cannabis and mental health

Cannabis and its impact on people with mental health challenges

Cannabis, a widely used recreational drug, is often associated with a sense of relaxation and euphoria. However, for some people involved in cannabis use, especially those already dealing with mental health problems, it can lead to a worrying disease known as cannabis-induced psychosis.

This intersection of substance use and mental health concerns can have severe consequences, making it crucial to delve into the complexities of this phenomenon.

Understanding Cannabis-Induced Psychosis

Symptoms characterize cannabis-induced psychosis similar to schizophrenia, such as hallucinations, delusions, disorganized thinking, and impaired cognition. What sets it apart is its onset shortly after cannabis use.

While not everyone who uses cannabis will experience psychosis, those individuals with pre-existing mental health challenges, such as depression, anxiety, or a family history of psychotic disorders, are at a higher risk.

The Link Between Cannabis and Mental Health

Research indicates that while cannabis temporarily relieves symptoms like anxiety or depression, it can also exacerbate them, particularly in high doses or with long-term use. For those already vulnerable to mental health issues, the risk of cannabis-induced psychosis is heightened.

Identifying Vulnerable Individuals

Recognizing the signs of vulnerability is essential in addressing this issue. Individuals with a history of mental health conditions should be cautious when considering cannabis use. Early intervention and support are critical in preventing the progression of cannabis-induced psychosis into a chronic mental health disorder.

Treatment and Support

For individuals already experiencing cannabis-induced psychosis, seeking help is imperative. Treatment typically involves a combination of medication and psychotherapy to manage symptoms and address the underlying mental health concerns. Support from mental health professionals, family, and friends plays a vital role in recovery.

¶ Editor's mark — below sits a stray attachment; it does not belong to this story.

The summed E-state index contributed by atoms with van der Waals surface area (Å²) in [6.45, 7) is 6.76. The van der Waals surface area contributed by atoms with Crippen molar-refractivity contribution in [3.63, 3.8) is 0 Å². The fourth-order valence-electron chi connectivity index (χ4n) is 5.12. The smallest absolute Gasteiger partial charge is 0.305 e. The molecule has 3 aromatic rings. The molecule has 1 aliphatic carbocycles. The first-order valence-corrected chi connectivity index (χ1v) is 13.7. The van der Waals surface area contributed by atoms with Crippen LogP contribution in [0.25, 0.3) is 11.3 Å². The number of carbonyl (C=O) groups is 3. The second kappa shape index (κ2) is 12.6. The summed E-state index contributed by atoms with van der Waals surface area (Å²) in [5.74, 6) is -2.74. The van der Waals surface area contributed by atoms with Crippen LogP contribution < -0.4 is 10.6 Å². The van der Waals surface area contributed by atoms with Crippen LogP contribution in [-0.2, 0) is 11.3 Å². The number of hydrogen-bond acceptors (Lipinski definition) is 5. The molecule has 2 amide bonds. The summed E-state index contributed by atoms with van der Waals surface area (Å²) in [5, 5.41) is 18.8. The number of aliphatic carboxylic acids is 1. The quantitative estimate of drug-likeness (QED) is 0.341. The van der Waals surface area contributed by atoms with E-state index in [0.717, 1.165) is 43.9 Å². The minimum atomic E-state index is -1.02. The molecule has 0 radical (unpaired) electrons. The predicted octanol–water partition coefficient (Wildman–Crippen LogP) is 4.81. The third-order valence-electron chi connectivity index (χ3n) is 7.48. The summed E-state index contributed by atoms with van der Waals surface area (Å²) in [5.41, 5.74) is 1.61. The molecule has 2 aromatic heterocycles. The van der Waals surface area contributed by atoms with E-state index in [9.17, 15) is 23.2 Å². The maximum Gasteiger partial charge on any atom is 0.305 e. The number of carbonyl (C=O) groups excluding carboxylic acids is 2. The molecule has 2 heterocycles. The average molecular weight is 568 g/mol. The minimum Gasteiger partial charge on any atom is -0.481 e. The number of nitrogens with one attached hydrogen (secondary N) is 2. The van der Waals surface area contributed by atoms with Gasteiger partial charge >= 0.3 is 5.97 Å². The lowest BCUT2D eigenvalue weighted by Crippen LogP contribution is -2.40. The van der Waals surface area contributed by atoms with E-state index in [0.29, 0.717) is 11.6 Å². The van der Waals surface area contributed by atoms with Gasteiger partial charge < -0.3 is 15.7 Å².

Prevention and Education

Preventing cannabis-induced psychosis begins with education. Both users and healthcare providers should be aware of the risks, especially for those with a history of mental health challenges. Access to accurate information and responsible cannabis use can help reduce the likelihood of this condition. However, the absence will provide optimal prevention.

The interplay between cannabis use and mental health is complex, and psychosis is a stark example of its potential consequences. Understanding the risks, early identification, and support are essential in addressing this challenge and ensuring the well-being of individuals struggling with mental health concerns.

Awakenings Treatment Center provides holistic treatment for substance use and mental health disorders. While cannabis is legal in many states, including California, it is not without risk. To discuss the concerns with cannabis use (for yourself or a loved one), please contact me today. 

About Shari Corbitt

Dr. Shari Corbitt is a distinguished clinical psychologist with an enduring commitment to enhancing the mental well-being of individuals and communities. Holding a Doctorate in Psychology (Psy.D), she has amassed a wealth of experience and expertise, making her a trusted authority in the field of mental health. As a licensed clinical psychologist, Dr. Corbitt has provided compassionate and evidence-based therapy to countless clients. Her areas of specialization range from cannabis-induced psychosis and mood disorders to anxiety, and chronic pain, as it relates to PTSD and trauma, as well as stress-related conditions. She is widely recognized for her empathetic approach, creating a safe and supportive space for clients to embark on their healing journeys. Dr. Corbitt founded Awakenings Treatment Center to provide cutting-edge treatment for individuals suffering from substance abuse disorders, as well as related emotional difficulties. Optimal wellness is the goal for every client. She lives in gratitude each day for her own recovery, which she enjoys one day at a time.

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